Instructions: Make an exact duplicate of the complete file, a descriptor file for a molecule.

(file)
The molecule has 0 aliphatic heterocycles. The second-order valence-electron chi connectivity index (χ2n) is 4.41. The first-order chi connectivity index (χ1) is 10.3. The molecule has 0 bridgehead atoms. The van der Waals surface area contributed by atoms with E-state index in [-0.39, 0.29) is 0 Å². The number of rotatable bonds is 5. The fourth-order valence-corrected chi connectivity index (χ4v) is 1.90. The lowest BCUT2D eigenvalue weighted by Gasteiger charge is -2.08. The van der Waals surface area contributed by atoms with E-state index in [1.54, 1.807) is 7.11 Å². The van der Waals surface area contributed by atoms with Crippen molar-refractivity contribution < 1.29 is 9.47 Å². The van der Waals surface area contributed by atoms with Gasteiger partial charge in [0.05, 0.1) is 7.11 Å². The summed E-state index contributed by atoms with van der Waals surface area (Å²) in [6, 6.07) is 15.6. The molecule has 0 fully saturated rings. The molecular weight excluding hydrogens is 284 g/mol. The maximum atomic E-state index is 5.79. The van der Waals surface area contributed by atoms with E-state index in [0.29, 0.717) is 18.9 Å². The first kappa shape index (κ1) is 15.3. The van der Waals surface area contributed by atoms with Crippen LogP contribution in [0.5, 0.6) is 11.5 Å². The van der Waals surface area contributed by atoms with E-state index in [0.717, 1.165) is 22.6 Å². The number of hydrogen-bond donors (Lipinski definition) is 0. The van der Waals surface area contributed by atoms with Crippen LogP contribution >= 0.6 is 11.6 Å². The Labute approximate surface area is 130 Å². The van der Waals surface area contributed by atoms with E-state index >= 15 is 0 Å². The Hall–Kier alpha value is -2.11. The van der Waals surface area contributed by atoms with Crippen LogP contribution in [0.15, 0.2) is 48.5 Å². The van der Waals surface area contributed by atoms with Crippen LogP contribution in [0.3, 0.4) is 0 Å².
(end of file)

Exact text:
The molecule has 0 aliphatic heterocycles. The second-order valence-electron chi connectivity index (χ2n) is 4.41. The first-order chi connectivity index (χ1) is 10.3. The molecule has 0 bridgehead atoms. The van der Waals surface area contributed by atoms with E-state index in [-0.39, 0.29) is 0 Å². The number of rotatable bonds is 5. The fourth-order valence-corrected chi connectivity index (χ4v) is 1.90. The lowest BCUT2D eigenvalue weighted by Gasteiger charge is -2.08. The van der Waals surface area contributed by atoms with E-state index in [1.54, 1.807) is 7.11 Å². The van der Waals surface area contributed by atoms with Crippen molar-refractivity contribution < 1.29 is 9.47 Å². The van der Waals surface area contributed by atoms with Gasteiger partial charge in [0.05, 0.1) is 7.11 Å². The summed E-state index contributed by atoms with van der Waals surface area (Å²) in [6, 6.07) is 15.6. The molecule has 0 fully saturated rings. The molecular weight excluding hydrogens is 284 g/mol. The maximum atomic E-state index is 5.79. The van der Waals surface area contributed by atoms with E-state index in [0.29, 0.717) is 18.9 Å². The first kappa shape index (κ1) is 15.3. The van der Waals surface area contributed by atoms with Crippen LogP contribution in [0.5, 0.6) is 11.5 Å². The van der Waals surface area contributed by atoms with E-state index in [0.717, 1.165) is 22.6 Å². The number of hydrogen-bond donors (Lipinski definition) is 0. The van der Waals surface area contributed by atoms with Crippen LogP contribution >= 0.6 is 11.6 Å². The Labute approximate surface area is 130 Å². The van der Waals surface area contributed by atoms with E-state index >= 15 is 0 Å². The Hall–Kier alpha value is -2.11. The van der Waals surface area contributed by atoms with Crippen LogP contribution in [0.15, 0.2) is 48.5 Å². The van der Waals surface area contributed by atoms with Crippen LogP contribution in [0.3, 0.4) is 0 Å².